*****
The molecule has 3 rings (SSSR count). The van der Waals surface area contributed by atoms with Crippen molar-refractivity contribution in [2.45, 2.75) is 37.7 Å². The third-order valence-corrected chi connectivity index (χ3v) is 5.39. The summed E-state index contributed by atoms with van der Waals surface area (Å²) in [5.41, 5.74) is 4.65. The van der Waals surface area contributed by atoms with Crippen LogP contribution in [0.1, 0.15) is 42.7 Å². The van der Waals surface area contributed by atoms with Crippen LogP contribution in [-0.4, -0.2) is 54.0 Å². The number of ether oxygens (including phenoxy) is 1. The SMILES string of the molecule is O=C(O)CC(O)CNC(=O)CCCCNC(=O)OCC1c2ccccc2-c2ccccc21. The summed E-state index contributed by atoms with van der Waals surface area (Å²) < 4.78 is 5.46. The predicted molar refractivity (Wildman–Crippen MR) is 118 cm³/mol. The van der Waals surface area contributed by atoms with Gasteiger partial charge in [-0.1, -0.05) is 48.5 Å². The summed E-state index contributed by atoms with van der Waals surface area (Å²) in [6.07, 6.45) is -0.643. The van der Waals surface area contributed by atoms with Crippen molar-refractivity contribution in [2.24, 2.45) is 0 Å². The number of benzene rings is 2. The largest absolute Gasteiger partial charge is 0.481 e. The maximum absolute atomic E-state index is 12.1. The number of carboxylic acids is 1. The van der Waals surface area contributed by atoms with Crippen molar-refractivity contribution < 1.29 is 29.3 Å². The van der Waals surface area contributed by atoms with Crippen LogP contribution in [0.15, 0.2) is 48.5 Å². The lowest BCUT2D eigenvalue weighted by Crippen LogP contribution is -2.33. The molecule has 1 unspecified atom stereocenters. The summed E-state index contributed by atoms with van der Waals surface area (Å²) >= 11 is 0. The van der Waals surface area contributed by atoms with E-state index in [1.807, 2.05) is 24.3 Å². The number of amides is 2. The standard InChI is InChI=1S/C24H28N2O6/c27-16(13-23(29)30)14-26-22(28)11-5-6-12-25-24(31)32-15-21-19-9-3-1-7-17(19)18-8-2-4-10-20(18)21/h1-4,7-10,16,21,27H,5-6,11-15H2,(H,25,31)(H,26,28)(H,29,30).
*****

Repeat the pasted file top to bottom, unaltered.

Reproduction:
The molecule has 3 rings (SSSR count). The van der Waals surface area contributed by atoms with Crippen molar-refractivity contribution in [2.45, 2.75) is 37.7 Å². The third-order valence-corrected chi connectivity index (χ3v) is 5.39. The summed E-state index contributed by atoms with van der Waals surface area (Å²) in [5.41, 5.74) is 4.65. The van der Waals surface area contributed by atoms with Crippen LogP contribution in [0.1, 0.15) is 42.7 Å². The van der Waals surface area contributed by atoms with Crippen LogP contribution in [-0.4, -0.2) is 54.0 Å². The number of ether oxygens (including phenoxy) is 1. The SMILES string of the molecule is O=C(O)CC(O)CNC(=O)CCCCNC(=O)OCC1c2ccccc2-c2ccccc21. The summed E-state index contributed by atoms with van der Waals surface area (Å²) < 4.78 is 5.46. The predicted molar refractivity (Wildman–Crippen MR) is 118 cm³/mol. The van der Waals surface area contributed by atoms with Gasteiger partial charge in [-0.1, -0.05) is 48.5 Å². The summed E-state index contributed by atoms with van der Waals surface area (Å²) in [6.07, 6.45) is -0.643. The van der Waals surface area contributed by atoms with Crippen molar-refractivity contribution in [2.24, 2.45) is 0 Å². The number of benzene rings is 2. The largest absolute Gasteiger partial charge is 0.481 e. The maximum absolute atomic E-state index is 12.1. The number of carboxylic acids is 1. The van der Waals surface area contributed by atoms with Crippen molar-refractivity contribution < 1.29 is 29.3 Å². The van der Waals surface area contributed by atoms with Crippen LogP contribution in [0.15, 0.2) is 48.5 Å². The lowest BCUT2D eigenvalue weighted by Crippen LogP contribution is -2.33. The molecule has 1 unspecified atom stereocenters. The summed E-state index contributed by atoms with van der Waals surface area (Å²) >= 11 is 0. The van der Waals surface area contributed by atoms with E-state index in [1.807, 2.05) is 24.3 Å². The number of amides is 2. The standard InChI is InChI=1S/C24H28N2O6/c27-16(13-23(29)30)14-26-22(28)11-5-6-12-25-24(31)32-15-21-19-9-3-1-7-17(19)18-8-2-4-10-20(18)21/h1-4,7-10,16,21,27H,5-6,11-15H2,(H,25,31)(H,26,28)(H,29,30).